Epistemology is the branch of philosophy which raises much of the debate about how to gain knowledge of reality, how to know what exists in fact and what does not exist at all, what can be identified as known, and what criteria must be satisfied for such an identification (Blaikie 1993). The most concise definition of epistemology is given by Hatch & Cunliffe (2006: 5) who refer to ‘knowing how you can know’. The authors examine the ways of knowledge generation, representation and description as well as some criteria of knowledge quality control. Chia (2002) discusses the importance of methods and standards of reliable knowledge production. The interdependence between epistemology and ontology is also highlighted (Hatch & Cunliffe 2006).
Taken into consideration the above findings, the position of the researcher requires clear definition as his/her certain ontological position (objective or subjective) or assumptions may influence the epistemological choices (also, objective or subjective) and/or conclusions drawn.
Objective epistemology considers world as external and theory neutral, whereas subjective epistemology does not accept an access to the external world beyond the existing subjective assumptions, observations and interpretations (Eriksson & Kovalainen 2008). Saunders, Lewis & Thornhill (2007) go deeper into discussion and emphasise the importance of data collection sources pertaining: Thus, information from objects existing apart from the researcher (an external reality) is more objective, which means social phenomena should be studied using a statistical, rather than narrative, form to avoid possible biases. Because so many choices are available, the researcher’s values and preferences influencing the process complicate the achievement of true objectivity (Blaikie 1993).
The above discussion and argumentation lead to the logical consideration of a so-called ‘research paradigm’ (Blaikie 2000) or ‘research philosophy’ (Saunders, Lewis & Thornhill, 2007) formed from basic ontological and (the related) epistemological positions. The terms aim at effective classifying different research approaches and have developed in both classical and contemporary forms. A research paradigm refers to ‘an interpretive framework’ (Denzin & Lincoln 2003) and is a ‘basic set of beliefs that guides action’ (Guba & Lincoln 1982).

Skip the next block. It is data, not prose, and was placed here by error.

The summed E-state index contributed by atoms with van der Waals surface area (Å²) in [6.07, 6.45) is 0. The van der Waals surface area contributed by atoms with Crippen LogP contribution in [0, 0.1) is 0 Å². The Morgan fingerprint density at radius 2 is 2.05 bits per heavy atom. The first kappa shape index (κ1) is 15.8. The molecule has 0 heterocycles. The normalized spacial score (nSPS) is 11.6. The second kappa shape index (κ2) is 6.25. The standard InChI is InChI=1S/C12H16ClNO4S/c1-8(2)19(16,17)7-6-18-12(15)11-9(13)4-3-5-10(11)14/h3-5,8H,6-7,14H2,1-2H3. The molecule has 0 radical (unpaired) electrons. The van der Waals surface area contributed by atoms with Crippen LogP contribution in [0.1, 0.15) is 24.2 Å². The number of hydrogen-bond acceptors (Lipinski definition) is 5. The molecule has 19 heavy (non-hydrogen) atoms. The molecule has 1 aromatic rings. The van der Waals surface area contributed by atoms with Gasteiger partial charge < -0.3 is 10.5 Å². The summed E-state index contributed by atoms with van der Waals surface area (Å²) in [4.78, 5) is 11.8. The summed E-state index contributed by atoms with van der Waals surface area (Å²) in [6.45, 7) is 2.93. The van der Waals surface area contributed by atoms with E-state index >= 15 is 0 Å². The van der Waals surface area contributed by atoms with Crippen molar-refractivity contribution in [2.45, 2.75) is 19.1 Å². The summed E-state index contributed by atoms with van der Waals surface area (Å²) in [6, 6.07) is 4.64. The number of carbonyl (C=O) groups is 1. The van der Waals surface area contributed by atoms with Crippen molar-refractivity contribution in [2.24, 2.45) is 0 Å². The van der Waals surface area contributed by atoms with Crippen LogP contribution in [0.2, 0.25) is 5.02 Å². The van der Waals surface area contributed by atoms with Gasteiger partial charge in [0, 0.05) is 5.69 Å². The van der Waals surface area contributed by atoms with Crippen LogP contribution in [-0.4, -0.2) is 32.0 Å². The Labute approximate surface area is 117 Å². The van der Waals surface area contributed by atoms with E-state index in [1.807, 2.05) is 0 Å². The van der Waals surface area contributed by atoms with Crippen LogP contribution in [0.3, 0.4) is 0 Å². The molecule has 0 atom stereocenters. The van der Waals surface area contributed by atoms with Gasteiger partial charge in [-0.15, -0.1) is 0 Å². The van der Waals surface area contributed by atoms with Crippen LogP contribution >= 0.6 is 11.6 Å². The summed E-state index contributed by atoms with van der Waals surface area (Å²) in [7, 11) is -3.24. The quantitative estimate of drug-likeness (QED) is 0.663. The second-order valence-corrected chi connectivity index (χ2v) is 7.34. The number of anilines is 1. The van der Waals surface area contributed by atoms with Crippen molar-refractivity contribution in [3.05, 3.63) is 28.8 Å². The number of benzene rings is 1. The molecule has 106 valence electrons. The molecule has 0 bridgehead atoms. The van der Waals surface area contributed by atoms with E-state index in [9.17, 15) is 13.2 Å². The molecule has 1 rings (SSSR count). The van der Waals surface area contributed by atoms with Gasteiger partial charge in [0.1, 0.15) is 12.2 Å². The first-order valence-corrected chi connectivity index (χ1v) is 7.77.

The three basic paradigms prevalent in management research are that of positivist, interpretivist / constructivist, and realist (contemporary). Though often called with different names because of being developed in parallel across different branches of the social sciences, these three approaches effectively form the ‘poles’ from which other paradigms are developed or derived.
Having derived from that of natural science, the positivist paradigm separates reality from the knowledge of it (i.e. subject from object) and provides an objective reality against which researchers can compare their claims and ascertain truth. In other words, the positivist approach tests hypotheses that were developed from existing theory through measurement of observable social realities and presumes the social world exists objectively and externally. Only external reality observations are valid, it claims, because there are some general laws and theories that are able to explain everything and help to make predictions.
Being based upon values of reason, truth and validity, positivism focuses on facts exclusively and controls that these are gathered and measured properly – using empirical quantitative methods such as survey and experiments and statistical analysis (Blaikie 1993; Saunders, Lewis & Thornhill 2007; Eriksson & Kovalainen 2008; Easterby-Smith, Thorpe & Jackson 2008; Hatch & Cunliffe 2006). In an organisational context, positivist viewpoint assumes that proper research can be made only by using categorisation and scientific measurement of the behaviour of people and systems and a truly representative language (Hatch & Cunliffe 2006).
Interpretivist / Constructivist